I don’t cook as much as I would like to. This isn’t because I’m lazy; rather, it’s because S. tends to control the kitchen most evenings. It’s just one of those habits that have evolved over time, and develop from a series of minor compromises that occur throughout a marriage. A lot of people think it’s incredibly sweet, the way S. commandeers the making of dinner each night, and it is – it is – but in all honesty he does so partly because he enjoys it and partly because he looks upon with trepidation almost anything I prepare. It isn’t that I am a bad cook. I actually think I’m an excellent cook, if you want, say, an omelette with pesto and swiss cheese, or a hot spinach salad, a baked potato covered in chili, or cheese and crackers for dinner. But S. is a Dinner with a capital D man, a meat and veggies and carboyhydrate man, and is less enamored of boneless skinless chicken breasts than I am, and so most evenings he makes dinner because I am not going to roast a chicken or broil a filet, even, probably, on the weekends.
Frankly, it was a little embarrassing this weekend, while my parents were visiting, to have S. prepare the main meals while I handled nothing more difficult than toast, but I do know he manages to make meals that make everyone happy while I make meals that make me happy. I don’t believe this stems from any innate selfishness on my part – it’s just that I can’t believe most people, in their heart of hearts, aren’t happy with eggs and toast for dinner.
But lately I have been working at expanding my cooking repatoire, especially when S. is out of town and I am not beholden to his fish and seafood allergy. Fish is mostly what I eat when he is gone, if I don’t go completely vegetarian. It does seem S., and many of the men I know, have much stronger meat-eating tendencies than the women I know. On S.’s most recent return from a business trip we were pondering what to eat for dinner and he mentioned grilling a steak and I said, sort of startled, that yes, we could do that, since I hadn’t had any meat at all since he left.
“Why on earth did you do that?” He asked. “Are you becoming a vegetarian?”
“No. It just didn’t even occur to me to eat any.”
And he gave me that stare that you sometimes receive from a spouse that proves you still have the ability to surprise, even if the surpise isn’t all that pleasant.
Last month while S. was on a trip I decided to try my hand at a new scallop recipe. I was looking for something a little different to do with scallops when I came across a wonderful recipe from the Food Network. It’s one of those recipes you make and you can’t even believe how good it is – the kind of meal where you eat the first part of the meal a bit too quickly because you can’t believe it turned out as well as it did. I’m still a bit of a novice in the kitchen, always completely surprised when something works well. I was eating the scallops, taking part in a lot of self-congratulating, and catching up on the Sunday paper, when I was a huge boom went off in the back yard. It was louder than a fire cracker – louder, I hoped, than a gun shot – so loud, in fact, it sent my very loyal and brave dog racing upstairs under the bed. I grabbed my plate of scallops – see? This is how good they are. I grabbed my plate of scallops and went outside to investigate. The noise brought out most of my neighbors as well and we all watched as a fire began eating away at the apartment across the alley. Someone had already called 911 and a few brave souls were knocking on doors and trying to make sure everyone was out. My next door neighbors drank wine and I ate scallops and we all admired the fitness of the firefighters who arrived to put out a rather unexciting garbage fire, started by some kids in the neighborhood when they decided to combine a firecracker and an accelerant in a garbage can. A note to the kids in the neighborhood, who have been acting rather like hooligans from a 1950’s movie this summer – your neighbors truly have nothing better to do than call the local authorities. We are home all of the time because we are poor from remodeling our homes.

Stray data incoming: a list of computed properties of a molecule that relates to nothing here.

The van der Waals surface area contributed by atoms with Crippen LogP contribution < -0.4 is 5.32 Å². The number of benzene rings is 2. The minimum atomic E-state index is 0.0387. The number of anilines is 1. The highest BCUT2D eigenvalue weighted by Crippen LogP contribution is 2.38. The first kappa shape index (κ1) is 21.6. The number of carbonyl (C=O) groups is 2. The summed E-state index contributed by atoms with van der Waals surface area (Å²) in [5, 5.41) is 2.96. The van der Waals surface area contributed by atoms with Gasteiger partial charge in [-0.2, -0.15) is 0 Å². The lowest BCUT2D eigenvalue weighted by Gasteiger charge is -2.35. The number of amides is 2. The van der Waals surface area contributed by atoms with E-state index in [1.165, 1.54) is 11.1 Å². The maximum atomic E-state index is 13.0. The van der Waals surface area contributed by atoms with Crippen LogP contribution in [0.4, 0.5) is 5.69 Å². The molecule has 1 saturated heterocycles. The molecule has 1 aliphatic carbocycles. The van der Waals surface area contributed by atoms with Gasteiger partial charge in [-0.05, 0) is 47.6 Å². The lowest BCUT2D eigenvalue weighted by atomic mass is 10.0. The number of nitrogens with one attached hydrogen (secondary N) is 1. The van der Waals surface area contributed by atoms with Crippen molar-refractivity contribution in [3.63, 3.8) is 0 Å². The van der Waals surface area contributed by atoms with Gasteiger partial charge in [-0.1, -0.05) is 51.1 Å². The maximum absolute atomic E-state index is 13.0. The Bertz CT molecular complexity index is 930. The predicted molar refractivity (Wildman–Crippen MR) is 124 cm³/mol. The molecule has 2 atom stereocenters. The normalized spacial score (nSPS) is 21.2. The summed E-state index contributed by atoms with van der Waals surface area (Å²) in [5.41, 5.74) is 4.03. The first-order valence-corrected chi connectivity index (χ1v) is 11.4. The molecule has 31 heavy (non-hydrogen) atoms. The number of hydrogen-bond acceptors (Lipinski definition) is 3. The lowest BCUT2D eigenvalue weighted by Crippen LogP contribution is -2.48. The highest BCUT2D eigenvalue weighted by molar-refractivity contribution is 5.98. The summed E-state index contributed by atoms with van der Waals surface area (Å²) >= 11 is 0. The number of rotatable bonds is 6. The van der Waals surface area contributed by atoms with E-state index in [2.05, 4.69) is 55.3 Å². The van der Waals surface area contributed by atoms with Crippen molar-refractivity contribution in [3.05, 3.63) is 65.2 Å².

Anyway, here it is, July’s recipe of the month (a new category I’ve created in an attempt to liven things up here a bit – a few other categories coming). I call them Scallops That Make the Sky Go Boom, and I will always have the base ingredients on hand to make them. Tyler Florerence calls them Bacon Wrapped Scallops with Spicy Mayo.
- 1 1/2 pound large scallops
- 1/2 pound thin-sliced bacon
- Extra-virgin olive oil
- Sea salt and freshly ground black pepper
- 1 cup good quality mayonnaise
- 1/4 cup hot chili paste (recommended: Sriracha Hot Chili Paste)
- 1 lime, juiced
- 2 tablespoons chopped cilantro, plus more for garnish
- 2 heads Bibb lettuce, washed
- 3 avocados, sliced
Heat the broiler. Wrap each scallop in a piece of bacon and secure it with a toothpick. Place the bacon wrapped scallops onto a baking sheet, drizzle them with olive oil, and season them with salt and pepper. Cook them under the broiler for about 10 to 15 minutes until the bacon is cooked through, turning once.
Make the spicy mayo by combining the mayonnaise, chili paste, lime juice, and chopped cilantro. Stir well and refrigerate until ready to use.
To serve, carefully peel away the lettuce leaves and line a large platter with the lettuce cups. Top each with a bacon wrapped shrimp, 2 slices of avocado, and a spoonful of spicy mayonnaise. Garnish with cilantro leaves.